Those who died in Contumacy of Holy Church. Manfredi.
Chapter 4 Farther Ascent. Nature of the Mountain. The Negligent, wh_ostponed Repentance till the last Hour. Belacqua.
Chapter 5 Those who died by Violence, but repentant. Buonconte d_onfeltro. La Pia.
Chapter 6 Dante's Inquiry on Prayers for the Dead. Sordello. Italy.
Chapter 7 The Valley of Flowers. Negligent Princes.
Chapter 8 The Guardian Angels and the Serpent. Nino di Gallura. The Thre_tars. Currado Malaspina.
Chapter 9 Dante's Dream of the Eagle. The Gate of Purgatory and the Angel.
Seven P's. The Keys.
Chapter 10 The Needle's Eye. The First Circle: The Proud. The Sculptures o_he Wall.
Chapter 11 The Humble Prayer. Omberto di Santafiore. Oderisi d' Agobbio.
Chapter 12 The Sculptures on the Pavement. Ascent to the Second Circle.
Chapter 13 The Second Circle: The Envious. Sapia of Siena.
Chapter 14 Guido del Duca and Renier da Calboli. Cities of the Arno Valley.
Denunciation of Stubbornness.
Chapter 15 The Third Circle: The Irascible. Dante's Visions. The Smoke.
Chapter 16 Marco Lombardo. Lament over the State of the World.
Chapter 17 Dante's Dream of Anger. The Fourth Circle: The Slothful.
Virgil's Discourse of Love.
Chapter 18 Virgil further discourses of Love and Free Will. The Abbot o_an Zeno.
Chapter 19 Dante's Dream of the Siren. The Fifth Circle: The Avaricious an_rodigal. Pope Adrian V.
Chapter 20 Hugh Capet. Corruption of the French Crown. Prophecy of th_bduction of Pope Boniface VIII and the Sacrilege of Philip the Fair. Th_arthquake.
Chapter 21 The Poet Statius. Praise of Virgil.
Chapter 22 Statius' Denunciation of Avarice. The Sixth Circle: Th_luttonous. The Mystic Tree.
Chapter 23 Forese. Reproof of immodest Florentine Women.
Chapter 24 Buonagiunta da Lucca. Pope Martin IV, and others. Inquiry int_he State of Poetry.
Chapter 25 Discourse of Statius on Generation. The Seventh Circle: Th_anton.
Chapter 26 Sodomites. Guido Guinicelli and Arnaldo Daniello.
Chapter 27 The Wall of Fire and the Angel of God. Dante's Sleep upon th_tairway, and his Dream of Leah and Rachel. Arrival at the Terrestria_aradise.
Chapter 28 The River Lethe. Matilda. The Nature of the Terrestria_aradise.
Chapter 29 The Triumph of the Church.
Chapter 30 Virgil's Departure. Beatrice. Dante's Shame.
Chapter 31 Reproaches of Beatrice and Confession of Dante. The Passage o_ethe. The Seven Virtues. The Griffon.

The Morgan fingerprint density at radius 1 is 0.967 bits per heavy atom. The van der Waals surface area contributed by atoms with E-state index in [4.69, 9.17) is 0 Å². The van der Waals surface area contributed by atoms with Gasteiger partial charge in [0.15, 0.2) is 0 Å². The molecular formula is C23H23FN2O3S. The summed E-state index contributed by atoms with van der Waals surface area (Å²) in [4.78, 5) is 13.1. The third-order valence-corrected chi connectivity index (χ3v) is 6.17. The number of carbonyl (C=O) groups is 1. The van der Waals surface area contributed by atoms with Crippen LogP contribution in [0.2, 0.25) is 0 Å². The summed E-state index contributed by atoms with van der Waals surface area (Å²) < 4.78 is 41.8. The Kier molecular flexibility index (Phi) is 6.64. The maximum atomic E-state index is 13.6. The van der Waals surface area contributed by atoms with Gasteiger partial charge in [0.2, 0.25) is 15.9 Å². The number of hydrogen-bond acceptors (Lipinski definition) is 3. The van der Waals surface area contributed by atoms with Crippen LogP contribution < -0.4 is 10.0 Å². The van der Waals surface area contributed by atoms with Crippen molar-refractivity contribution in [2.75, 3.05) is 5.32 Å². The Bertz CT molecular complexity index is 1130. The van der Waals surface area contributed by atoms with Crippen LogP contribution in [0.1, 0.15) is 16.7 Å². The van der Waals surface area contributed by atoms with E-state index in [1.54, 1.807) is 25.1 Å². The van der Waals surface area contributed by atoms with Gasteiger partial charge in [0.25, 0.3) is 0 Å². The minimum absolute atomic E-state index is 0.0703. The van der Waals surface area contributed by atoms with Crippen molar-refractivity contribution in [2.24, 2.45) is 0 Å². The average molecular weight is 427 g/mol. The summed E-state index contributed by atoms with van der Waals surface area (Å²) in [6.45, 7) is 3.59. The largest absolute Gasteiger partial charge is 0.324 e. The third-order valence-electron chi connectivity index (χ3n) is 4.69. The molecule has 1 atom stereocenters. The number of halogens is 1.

Chapter 32 The Tree of Knowledge. Allegory of the Chariot.
Chapter 33 Lament over the State of the Church. Final Reproaches o_eatrice. The River Eunoe.
Chapter 1 The Ascent to the First Heaven. The Sphere of Fire.
Chapter 2 The First Heaven, the Moon: Spirits who, having taken Sacre_ows, were forced to violate them. The Lunar Spots.
Chapter 3 Piccarda Donati and the Empress Constance.
Chapter 4 Questionings of the Soul and of Broken Vows.
Chapter 5 Discourse of Beatrice on Vows and Compensations. Ascent to th_econd Heaven, Mercury: Spirits who for the Love of Fame achieved great Deeds.
Chapter 6 Justinian. The Roman Eagle. The Empire. Romeo.
Chapter 7 Beatrice's Discourse of the Crucifixion, the Incarnation, th_mmortality of the Soul, and the Resurrection of the Body.
Chapter 8 Ascent to the Third Heaven, Venus: Lovers. Charles Martel.
Discourse on diverse Natures.
Chapter 9 Cunizza da Romano, Folco of Marseilles, and Rahab. Neglect of th_oly Land.
Chapter 10 The Fourth Heaven, the Sun: Theologians and Fathers of th_hurch. The First Circle. St. Thomas of Aquinas.
Chapter 11 St. Thomas recounts the Life of St. Francis. Lament over th_tate of the Dominican Order.
Chapter 12 St. Buonaventura recounts the Life of St. Dominic. Lament ove_he State of the Franciscan Order. The Second Circle.
Chapter 13 Of the Wisdom of Solomon. St. Thomas reproaches Dante'_udgement.
Chapter 14 The Third Circle. Discourse on the Resurrection of the Flesh.
The Fifth Heaven, Mars: Martyrs and Crusaders who died fighting for the tru_aith. The Celestial Cross.
Chapter 15 Cacciaguida. Florence in the Olden Time.
Chapter 16 Dante's Noble Ancestry. Cacciaguida's Discourse of the Grea_lorentines.
Chapter 17 Cacciaguida's Prophecy of Dante's Banishment.